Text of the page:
As part of its pricing changes, the NYSE will also raise the transaction fee for market-on-close and limit-on-close orders to 5 cents, from 4 cents. It will keep its existing fee cap of $120 per trade. “That transaction fee is still very competitive,” Clark said. Orders at the open pay nothing.
NYSE Arca’s fee schedule also got a shake-up as part of NYSE Euronext’s transaction pricing revamp. Arca’s rebate and take fee for active customers will both move up 1 cent for Tape A and Tape C names (NYSE-listed and Nasdaq-listed, respectively). The rebate for those securities is now 29 cents per 100 shares if the customer takes, adds or routes a daily average of 90 million shares across all tapes, including the addition of more than 45 million shares. Previously, those customers received 28 cents, while all others were paid 23 cents. Firms that don’t qualify for the higher rebate will continue to receive 23 cents for providing liquidity.
Of the main markets, Arca will have the highest rebate for Tape A and Tape C names. Nasdaq’s highest rebate is 28 cents for those two tapes. NYSE Arca expects its new pricing to make its market a more attractive venue for liquidity providers. “We certainly expect the combination of a 29-cent rebate and a 20-cent rebate for [dark midpoint] orders to incent more order flow,” Clark said. A Nasdaq spokeswoman said this afternoon that Nasdaq has no plans to alter its fee schedule.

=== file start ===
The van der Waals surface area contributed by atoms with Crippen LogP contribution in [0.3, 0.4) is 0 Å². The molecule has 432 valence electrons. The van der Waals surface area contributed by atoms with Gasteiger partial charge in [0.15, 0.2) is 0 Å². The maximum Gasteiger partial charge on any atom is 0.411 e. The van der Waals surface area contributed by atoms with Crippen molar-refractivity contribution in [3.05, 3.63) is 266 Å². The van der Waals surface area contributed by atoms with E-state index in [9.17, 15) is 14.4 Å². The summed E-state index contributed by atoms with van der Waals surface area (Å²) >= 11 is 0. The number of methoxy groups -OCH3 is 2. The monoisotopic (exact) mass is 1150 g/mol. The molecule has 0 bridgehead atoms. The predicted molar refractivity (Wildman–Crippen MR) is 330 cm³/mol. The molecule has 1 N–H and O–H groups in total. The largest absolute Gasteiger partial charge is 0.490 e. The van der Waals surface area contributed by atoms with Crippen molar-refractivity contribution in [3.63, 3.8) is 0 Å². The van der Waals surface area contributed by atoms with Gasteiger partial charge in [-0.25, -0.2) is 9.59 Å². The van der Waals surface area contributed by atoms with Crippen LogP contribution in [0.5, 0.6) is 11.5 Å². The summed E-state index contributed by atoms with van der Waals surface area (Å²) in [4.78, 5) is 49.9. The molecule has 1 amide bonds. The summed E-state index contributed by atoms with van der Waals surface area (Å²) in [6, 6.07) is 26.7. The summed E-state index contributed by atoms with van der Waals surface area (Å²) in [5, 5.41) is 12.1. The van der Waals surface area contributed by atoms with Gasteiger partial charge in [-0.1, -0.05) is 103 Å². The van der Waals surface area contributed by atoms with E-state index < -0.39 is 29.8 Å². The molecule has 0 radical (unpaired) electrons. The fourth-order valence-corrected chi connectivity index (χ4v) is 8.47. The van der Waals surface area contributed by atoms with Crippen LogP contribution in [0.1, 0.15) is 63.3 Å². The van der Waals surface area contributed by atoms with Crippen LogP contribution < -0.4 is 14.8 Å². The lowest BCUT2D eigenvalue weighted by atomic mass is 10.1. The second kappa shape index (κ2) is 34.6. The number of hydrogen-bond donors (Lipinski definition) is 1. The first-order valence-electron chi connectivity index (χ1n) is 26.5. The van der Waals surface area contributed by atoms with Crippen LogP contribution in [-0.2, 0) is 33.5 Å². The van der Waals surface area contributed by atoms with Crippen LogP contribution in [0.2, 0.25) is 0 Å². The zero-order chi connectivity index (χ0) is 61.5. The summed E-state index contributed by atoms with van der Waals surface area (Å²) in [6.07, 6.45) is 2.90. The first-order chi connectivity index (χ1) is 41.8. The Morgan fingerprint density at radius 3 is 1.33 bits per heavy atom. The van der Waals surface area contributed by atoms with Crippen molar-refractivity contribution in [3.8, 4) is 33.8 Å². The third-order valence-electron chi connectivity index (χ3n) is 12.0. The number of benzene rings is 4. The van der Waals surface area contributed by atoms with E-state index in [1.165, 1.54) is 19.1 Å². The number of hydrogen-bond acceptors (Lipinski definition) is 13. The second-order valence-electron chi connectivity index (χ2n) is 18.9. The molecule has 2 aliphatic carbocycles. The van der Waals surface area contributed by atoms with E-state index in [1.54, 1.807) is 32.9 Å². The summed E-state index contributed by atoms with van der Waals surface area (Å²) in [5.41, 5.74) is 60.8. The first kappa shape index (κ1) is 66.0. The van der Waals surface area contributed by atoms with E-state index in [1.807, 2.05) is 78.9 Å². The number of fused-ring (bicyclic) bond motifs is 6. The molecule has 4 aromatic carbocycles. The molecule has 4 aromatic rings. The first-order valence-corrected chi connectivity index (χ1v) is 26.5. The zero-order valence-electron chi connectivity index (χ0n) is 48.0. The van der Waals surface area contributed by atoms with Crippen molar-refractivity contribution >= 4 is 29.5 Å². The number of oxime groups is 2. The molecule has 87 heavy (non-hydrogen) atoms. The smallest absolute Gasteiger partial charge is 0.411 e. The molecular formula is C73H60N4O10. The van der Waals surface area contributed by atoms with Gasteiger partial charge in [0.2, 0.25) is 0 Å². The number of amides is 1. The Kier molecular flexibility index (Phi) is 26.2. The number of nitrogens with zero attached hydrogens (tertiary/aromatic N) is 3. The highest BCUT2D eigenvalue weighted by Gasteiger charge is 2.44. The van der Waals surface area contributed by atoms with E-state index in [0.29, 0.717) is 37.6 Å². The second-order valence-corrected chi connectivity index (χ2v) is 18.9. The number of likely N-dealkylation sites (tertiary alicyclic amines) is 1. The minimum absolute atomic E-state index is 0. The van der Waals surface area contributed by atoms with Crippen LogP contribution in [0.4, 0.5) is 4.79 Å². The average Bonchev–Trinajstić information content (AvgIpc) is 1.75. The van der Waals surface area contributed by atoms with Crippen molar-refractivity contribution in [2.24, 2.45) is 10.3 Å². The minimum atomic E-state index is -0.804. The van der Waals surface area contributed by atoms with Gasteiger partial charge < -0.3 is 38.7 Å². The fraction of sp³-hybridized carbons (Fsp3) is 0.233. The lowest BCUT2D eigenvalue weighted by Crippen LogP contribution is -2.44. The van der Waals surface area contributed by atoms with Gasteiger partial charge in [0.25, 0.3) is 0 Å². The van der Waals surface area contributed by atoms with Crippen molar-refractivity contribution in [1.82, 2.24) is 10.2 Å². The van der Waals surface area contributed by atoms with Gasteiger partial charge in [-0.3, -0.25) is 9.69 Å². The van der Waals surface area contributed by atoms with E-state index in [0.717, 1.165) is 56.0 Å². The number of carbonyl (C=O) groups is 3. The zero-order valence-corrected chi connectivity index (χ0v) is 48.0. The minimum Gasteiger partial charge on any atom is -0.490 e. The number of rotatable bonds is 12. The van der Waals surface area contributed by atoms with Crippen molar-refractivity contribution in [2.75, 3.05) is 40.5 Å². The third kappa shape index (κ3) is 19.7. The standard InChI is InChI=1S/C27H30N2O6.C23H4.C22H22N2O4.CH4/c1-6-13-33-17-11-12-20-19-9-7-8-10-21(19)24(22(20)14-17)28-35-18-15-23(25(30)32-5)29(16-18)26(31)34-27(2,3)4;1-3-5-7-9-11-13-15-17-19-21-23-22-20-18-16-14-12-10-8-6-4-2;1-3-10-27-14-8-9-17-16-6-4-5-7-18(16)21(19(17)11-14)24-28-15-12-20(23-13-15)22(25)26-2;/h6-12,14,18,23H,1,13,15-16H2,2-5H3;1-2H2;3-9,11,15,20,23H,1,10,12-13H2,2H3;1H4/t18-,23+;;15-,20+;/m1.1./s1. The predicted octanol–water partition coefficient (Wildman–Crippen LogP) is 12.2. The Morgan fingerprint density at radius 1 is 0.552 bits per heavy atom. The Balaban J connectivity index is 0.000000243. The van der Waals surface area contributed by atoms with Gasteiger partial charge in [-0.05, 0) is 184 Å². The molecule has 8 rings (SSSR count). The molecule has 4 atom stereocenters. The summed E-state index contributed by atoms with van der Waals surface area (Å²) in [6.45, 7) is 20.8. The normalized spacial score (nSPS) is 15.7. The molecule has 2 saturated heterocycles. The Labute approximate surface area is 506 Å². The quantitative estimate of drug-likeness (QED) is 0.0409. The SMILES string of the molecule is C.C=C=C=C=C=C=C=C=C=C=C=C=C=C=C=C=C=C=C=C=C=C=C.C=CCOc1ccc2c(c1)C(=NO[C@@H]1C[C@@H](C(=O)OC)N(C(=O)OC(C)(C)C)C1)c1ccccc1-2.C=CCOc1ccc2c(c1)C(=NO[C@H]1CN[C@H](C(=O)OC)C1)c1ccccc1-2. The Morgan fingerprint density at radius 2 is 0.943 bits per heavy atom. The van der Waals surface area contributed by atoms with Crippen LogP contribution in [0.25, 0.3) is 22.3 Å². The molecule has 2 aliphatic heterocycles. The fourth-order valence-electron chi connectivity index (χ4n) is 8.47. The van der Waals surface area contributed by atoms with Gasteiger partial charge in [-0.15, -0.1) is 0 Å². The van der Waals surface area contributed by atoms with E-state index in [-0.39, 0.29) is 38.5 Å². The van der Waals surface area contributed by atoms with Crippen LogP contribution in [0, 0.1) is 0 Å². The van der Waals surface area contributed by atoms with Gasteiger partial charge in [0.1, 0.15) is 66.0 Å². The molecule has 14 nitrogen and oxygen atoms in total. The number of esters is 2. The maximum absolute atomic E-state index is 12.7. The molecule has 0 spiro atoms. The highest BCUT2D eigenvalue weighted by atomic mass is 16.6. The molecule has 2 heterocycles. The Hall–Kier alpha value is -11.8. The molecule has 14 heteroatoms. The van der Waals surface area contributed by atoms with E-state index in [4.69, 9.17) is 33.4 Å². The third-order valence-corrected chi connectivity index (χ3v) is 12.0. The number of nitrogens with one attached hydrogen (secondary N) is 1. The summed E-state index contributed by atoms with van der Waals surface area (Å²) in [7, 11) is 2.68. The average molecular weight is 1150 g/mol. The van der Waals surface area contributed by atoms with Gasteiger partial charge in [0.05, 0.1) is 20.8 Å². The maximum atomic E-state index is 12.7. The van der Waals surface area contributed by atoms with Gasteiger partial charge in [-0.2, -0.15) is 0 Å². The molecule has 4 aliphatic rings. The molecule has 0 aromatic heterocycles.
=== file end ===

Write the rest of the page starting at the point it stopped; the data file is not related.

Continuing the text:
Arca’s fee for liquidity takers in Tapes A and C will be 28 cents in March, up from the current 27 cents. NYSE Euronext noted that Arca’s already-inverted pricing will remain in place for at least three months once the new pricing becomes effective.
Arca is also changing its pricing for dark orders that execute at the midpoint of the national best bid or offer. “Midpoint passive liquidity” orders in Tape A and Tape C securities will generate a rebate of 20 cents. Those hidden orders in Tape B names (securities listed on Arca and NYSE Alternext) will get a 10-cent rebate. The previous pricing was 15 cents or 10 cents, based on the customer’s average daily volume across the tapes.